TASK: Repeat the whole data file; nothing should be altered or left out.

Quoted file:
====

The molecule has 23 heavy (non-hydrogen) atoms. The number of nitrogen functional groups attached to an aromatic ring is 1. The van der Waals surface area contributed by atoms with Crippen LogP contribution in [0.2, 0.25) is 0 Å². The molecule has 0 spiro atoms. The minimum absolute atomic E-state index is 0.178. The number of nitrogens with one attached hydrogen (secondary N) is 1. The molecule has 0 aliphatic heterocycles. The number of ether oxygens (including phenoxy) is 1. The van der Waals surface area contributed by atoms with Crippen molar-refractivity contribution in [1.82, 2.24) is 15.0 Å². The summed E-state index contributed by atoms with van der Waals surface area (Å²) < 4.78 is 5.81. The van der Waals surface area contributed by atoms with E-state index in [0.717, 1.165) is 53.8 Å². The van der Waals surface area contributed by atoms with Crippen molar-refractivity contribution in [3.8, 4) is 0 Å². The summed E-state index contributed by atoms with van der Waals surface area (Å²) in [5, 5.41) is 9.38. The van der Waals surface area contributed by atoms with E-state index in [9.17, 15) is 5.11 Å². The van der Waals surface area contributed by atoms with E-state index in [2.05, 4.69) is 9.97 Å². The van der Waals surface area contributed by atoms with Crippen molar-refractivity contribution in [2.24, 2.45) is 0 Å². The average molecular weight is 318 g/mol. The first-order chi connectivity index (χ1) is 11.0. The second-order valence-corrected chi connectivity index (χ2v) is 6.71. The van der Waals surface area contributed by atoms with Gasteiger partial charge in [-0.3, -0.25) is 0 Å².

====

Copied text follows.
The molecule has 23 heavy (non-hydrogen) atoms. The number of nitrogen functional groups attached to an aromatic ring is 1. The van der Waals surface area contributed by atoms with Crippen LogP contribution in [0.2, 0.25) is 0 Å². The molecule has 0 spiro atoms. The minimum absolute atomic E-state index is 0.178. The number of nitrogens with one attached hydrogen (secondary N) is 1. The molecule has 0 aliphatic heterocycles. The number of ether oxygens (including phenoxy) is 1. The van der Waals surface area contributed by atoms with Crippen molar-refractivity contribution in [1.82, 2.24) is 15.0 Å². The summed E-state index contributed by atoms with van der Waals surface area (Å²) < 4.78 is 5.81. The van der Waals surface area contributed by atoms with E-state index in [0.717, 1.165) is 53.8 Å². The van der Waals surface area contributed by atoms with Crippen molar-refractivity contribution in [3.8, 4) is 0 Å². The summed E-state index contributed by atoms with van der Waals surface area (Å²) in [5, 5.41) is 9.38. The van der Waals surface area contributed by atoms with E-state index in [9.17, 15) is 5.11 Å². The van der Waals surface area contributed by atoms with E-state index in [2.05, 4.69) is 9.97 Å². The van der Waals surface area contributed by atoms with Crippen molar-refractivity contribution in [2.24, 2.45) is 0 Å². The average molecular weight is 318 g/mol. The first-order chi connectivity index (χ1) is 11.0. The second-order valence-corrected chi connectivity index (χ2v) is 6.71. The van der Waals surface area contributed by atoms with Gasteiger partial charge in [-0.3, -0.25) is 0 Å².